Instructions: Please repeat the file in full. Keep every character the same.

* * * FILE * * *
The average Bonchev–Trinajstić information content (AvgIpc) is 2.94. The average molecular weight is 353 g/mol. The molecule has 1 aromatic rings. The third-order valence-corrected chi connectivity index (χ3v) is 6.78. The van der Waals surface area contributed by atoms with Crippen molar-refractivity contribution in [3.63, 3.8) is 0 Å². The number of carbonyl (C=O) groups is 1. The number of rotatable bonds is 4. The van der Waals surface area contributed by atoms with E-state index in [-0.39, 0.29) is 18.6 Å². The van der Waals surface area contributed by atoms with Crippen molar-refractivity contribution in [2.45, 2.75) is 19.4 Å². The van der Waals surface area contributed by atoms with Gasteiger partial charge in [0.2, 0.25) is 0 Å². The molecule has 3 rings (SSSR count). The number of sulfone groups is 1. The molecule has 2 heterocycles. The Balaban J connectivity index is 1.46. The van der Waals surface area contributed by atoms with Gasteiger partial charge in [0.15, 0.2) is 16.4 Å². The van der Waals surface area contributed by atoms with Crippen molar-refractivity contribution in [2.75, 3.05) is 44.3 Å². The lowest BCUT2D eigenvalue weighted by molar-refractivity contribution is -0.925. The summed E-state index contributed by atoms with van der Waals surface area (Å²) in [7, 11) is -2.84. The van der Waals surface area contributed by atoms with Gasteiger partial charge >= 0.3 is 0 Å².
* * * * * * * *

The average Bonchev–Trinajstić information content (AvgIpc) is 2.94. The average molecular weight is 353 g/mol. The molecule has 1 aromatic rings. The third-order valence-corrected chi connectivity index (χ3v) is 6.78. The van der Waals surface area contributed by atoms with Crippen molar-refractivity contribution in [3.63, 3.8) is 0 Å². The number of carbonyl (C=O) groups is 1. The number of rotatable bonds is 4. The van der Waals surface area contributed by atoms with E-state index in [-0.39, 0.29) is 18.6 Å². The van der Waals surface area contributed by atoms with Crippen molar-refractivity contribution in [2.45, 2.75) is 19.4 Å². The van der Waals surface area contributed by atoms with Gasteiger partial charge in [0.2, 0.25) is 0 Å². The molecule has 3 rings (SSSR count). The number of sulfone groups is 1. The molecule has 2 heterocycles. The Balaban J connectivity index is 1.46. The van der Waals surface area contributed by atoms with Gasteiger partial charge in [0.15, 0.2) is 16.4 Å². The van der Waals surface area contributed by atoms with Crippen molar-refractivity contribution in [2.75, 3.05) is 44.3 Å². The lowest BCUT2D eigenvalue weighted by molar-refractivity contribution is -0.925. The summed E-state index contributed by atoms with van der Waals surface area (Å²) in [7, 11) is -2.84. The van der Waals surface area contributed by atoms with Gasteiger partial charge >= 0.3 is 0 Å².